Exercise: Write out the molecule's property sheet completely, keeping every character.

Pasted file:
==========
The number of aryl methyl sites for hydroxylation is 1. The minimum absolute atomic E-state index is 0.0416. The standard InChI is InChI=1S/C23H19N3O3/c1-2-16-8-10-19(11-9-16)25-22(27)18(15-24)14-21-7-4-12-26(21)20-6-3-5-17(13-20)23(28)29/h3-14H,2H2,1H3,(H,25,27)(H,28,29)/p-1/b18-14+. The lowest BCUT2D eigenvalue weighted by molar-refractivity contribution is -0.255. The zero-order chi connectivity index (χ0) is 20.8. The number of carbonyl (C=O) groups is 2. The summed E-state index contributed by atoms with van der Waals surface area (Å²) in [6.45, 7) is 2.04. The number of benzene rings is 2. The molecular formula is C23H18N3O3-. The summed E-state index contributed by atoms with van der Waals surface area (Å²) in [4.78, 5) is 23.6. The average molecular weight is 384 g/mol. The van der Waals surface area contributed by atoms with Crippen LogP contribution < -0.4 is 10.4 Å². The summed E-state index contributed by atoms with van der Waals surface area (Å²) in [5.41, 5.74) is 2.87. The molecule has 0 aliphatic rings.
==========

The number of aryl methyl sites for hydroxylation is 1. The minimum absolute atomic E-state index is 0.0416. The standard InChI is InChI=1S/C23H19N3O3/c1-2-16-8-10-19(11-9-16)25-22(27)18(15-24)14-21-7-4-12-26(21)20-6-3-5-17(13-20)23(28)29/h3-14H,2H2,1H3,(H,25,27)(H,28,29)/p-1/b18-14+. The lowest BCUT2D eigenvalue weighted by molar-refractivity contribution is -0.255. The zero-order chi connectivity index (χ0) is 20.8. The number of carbonyl (C=O) groups is 2. The summed E-state index contributed by atoms with van der Waals surface area (Å²) in [6.45, 7) is 2.04. The number of benzene rings is 2. The molecular formula is C23H18N3O3-. The summed E-state index contributed by atoms with van der Waals surface area (Å²) in [4.78, 5) is 23.6. The average molecular weight is 384 g/mol. The van der Waals surface area contributed by atoms with Crippen LogP contribution < -0.4 is 10.4 Å². The summed E-state index contributed by atoms with van der Waals surface area (Å²) in [5.41, 5.74) is 2.87. The molecule has 0 aliphatic rings.